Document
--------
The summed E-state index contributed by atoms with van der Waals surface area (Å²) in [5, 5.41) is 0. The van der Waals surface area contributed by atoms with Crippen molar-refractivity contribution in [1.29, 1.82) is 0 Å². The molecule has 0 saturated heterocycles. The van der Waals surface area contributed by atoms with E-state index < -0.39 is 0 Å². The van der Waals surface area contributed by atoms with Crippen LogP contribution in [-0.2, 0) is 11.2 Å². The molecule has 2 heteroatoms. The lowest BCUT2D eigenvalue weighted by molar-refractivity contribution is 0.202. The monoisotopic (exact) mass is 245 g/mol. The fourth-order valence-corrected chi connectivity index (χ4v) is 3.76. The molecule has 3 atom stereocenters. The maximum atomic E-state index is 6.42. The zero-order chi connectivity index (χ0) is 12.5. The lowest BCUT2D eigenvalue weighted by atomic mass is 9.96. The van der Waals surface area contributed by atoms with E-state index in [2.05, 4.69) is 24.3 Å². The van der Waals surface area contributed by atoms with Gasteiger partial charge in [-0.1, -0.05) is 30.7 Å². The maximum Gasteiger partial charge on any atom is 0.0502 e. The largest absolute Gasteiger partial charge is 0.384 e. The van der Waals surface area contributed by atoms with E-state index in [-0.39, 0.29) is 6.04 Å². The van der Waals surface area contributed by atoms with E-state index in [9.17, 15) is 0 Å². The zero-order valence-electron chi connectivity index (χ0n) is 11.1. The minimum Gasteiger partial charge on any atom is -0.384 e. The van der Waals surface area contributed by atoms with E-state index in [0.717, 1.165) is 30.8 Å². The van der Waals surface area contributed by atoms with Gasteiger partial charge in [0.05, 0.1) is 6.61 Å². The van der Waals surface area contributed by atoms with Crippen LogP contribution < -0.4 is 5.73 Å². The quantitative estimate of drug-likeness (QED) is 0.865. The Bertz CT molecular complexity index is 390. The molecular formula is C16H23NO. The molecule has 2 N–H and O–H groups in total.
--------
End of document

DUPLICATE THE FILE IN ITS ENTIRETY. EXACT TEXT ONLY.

The summed E-state index contributed by atoms with van der Waals surface area (Å²) in [5, 5.41) is 0. The van der Waals surface area contributed by atoms with Crippen molar-refractivity contribution in [1.29, 1.82) is 0 Å². The molecule has 0 saturated heterocycles. The van der Waals surface area contributed by atoms with E-state index < -0.39 is 0 Å². The van der Waals surface area contributed by atoms with Crippen LogP contribution in [-0.2, 0) is 11.2 Å². The molecule has 2 heteroatoms. The lowest BCUT2D eigenvalue weighted by molar-refractivity contribution is 0.202. The monoisotopic (exact) mass is 245 g/mol. The fourth-order valence-corrected chi connectivity index (χ4v) is 3.76. The molecule has 3 atom stereocenters. The maximum atomic E-state index is 6.42. The zero-order chi connectivity index (χ0) is 12.5. The lowest BCUT2D eigenvalue weighted by atomic mass is 9.96. The van der Waals surface area contributed by atoms with E-state index in [2.05, 4.69) is 24.3 Å². The van der Waals surface area contributed by atoms with Gasteiger partial charge in [-0.1, -0.05) is 30.7 Å². The maximum Gasteiger partial charge on any atom is 0.0502 e. The largest absolute Gasteiger partial charge is 0.384 e. The van der Waals surface area contributed by atoms with E-state index in [-0.39, 0.29) is 6.04 Å². The van der Waals surface area contributed by atoms with E-state index in [9.17, 15) is 0 Å². The zero-order valence-electron chi connectivity index (χ0n) is 11.1. The minimum Gasteiger partial charge on any atom is -0.384 e. The van der Waals surface area contributed by atoms with E-state index in [0.717, 1.165) is 30.8 Å². The van der Waals surface area contributed by atoms with Gasteiger partial charge in [0.05, 0.1) is 6.61 Å². The van der Waals surface area contributed by atoms with Crippen LogP contribution < -0.4 is 5.73 Å². The quantitative estimate of drug-likeness (QED) is 0.865. The Bertz CT molecular complexity index is 390. The molecular formula is C16H23NO. The molecule has 2 N–H and O–H groups in total.